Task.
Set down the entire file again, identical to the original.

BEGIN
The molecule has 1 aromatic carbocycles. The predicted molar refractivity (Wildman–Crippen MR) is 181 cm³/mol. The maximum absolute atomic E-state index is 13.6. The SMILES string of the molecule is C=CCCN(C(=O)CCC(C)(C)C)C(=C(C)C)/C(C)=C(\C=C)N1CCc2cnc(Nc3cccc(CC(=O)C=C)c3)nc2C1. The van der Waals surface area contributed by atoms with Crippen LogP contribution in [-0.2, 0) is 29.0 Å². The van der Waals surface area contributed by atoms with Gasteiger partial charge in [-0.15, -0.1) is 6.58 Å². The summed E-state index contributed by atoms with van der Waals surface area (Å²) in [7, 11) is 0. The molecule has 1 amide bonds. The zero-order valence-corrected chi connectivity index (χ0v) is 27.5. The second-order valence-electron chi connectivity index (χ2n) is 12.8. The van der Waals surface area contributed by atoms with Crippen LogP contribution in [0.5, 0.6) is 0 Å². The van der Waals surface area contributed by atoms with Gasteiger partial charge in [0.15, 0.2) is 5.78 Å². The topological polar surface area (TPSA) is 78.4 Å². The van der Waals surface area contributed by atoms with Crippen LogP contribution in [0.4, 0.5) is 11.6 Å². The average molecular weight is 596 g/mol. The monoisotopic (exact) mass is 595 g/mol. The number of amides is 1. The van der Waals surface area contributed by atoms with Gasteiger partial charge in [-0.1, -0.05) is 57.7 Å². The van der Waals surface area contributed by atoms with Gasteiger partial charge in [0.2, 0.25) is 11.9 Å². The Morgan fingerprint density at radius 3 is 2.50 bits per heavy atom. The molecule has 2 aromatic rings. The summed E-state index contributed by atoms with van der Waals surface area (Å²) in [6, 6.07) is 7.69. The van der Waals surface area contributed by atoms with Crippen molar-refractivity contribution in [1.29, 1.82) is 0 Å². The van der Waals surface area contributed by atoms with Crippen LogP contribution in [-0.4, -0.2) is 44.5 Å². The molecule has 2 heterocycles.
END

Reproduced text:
The molecule has 1 aromatic carbocycles. The predicted molar refractivity (Wildman–Crippen MR) is 181 cm³/mol. The maximum absolute atomic E-state index is 13.6. The SMILES string of the molecule is C=CCCN(C(=O)CCC(C)(C)C)C(=C(C)C)/C(C)=C(\C=C)N1CCc2cnc(Nc3cccc(CC(=O)C=C)c3)nc2C1. The van der Waals surface area contributed by atoms with Crippen LogP contribution in [-0.2, 0) is 29.0 Å². The van der Waals surface area contributed by atoms with Gasteiger partial charge in [-0.15, -0.1) is 6.58 Å². The summed E-state index contributed by atoms with van der Waals surface area (Å²) in [7, 11) is 0. The molecule has 1 amide bonds. The zero-order valence-corrected chi connectivity index (χ0v) is 27.5. The second-order valence-electron chi connectivity index (χ2n) is 12.8. The van der Waals surface area contributed by atoms with Crippen LogP contribution in [0.5, 0.6) is 0 Å². The van der Waals surface area contributed by atoms with Gasteiger partial charge in [0.15, 0.2) is 5.78 Å². The topological polar surface area (TPSA) is 78.4 Å². The van der Waals surface area contributed by atoms with Crippen LogP contribution in [0.4, 0.5) is 11.6 Å². The average molecular weight is 596 g/mol. The monoisotopic (exact) mass is 595 g/mol. The number of amides is 1. The van der Waals surface area contributed by atoms with Gasteiger partial charge in [-0.1, -0.05) is 57.7 Å². The van der Waals surface area contributed by atoms with Gasteiger partial charge in [0.2, 0.25) is 11.9 Å². The Morgan fingerprint density at radius 3 is 2.50 bits per heavy atom. The molecule has 2 aromatic rings. The summed E-state index contributed by atoms with van der Waals surface area (Å²) in [6, 6.07) is 7.69. The van der Waals surface area contributed by atoms with Crippen molar-refractivity contribution in [1.29, 1.82) is 0 Å². The van der Waals surface area contributed by atoms with Crippen LogP contribution in [-0.4, -0.2) is 44.5 Å². The molecule has 2 heterocycles.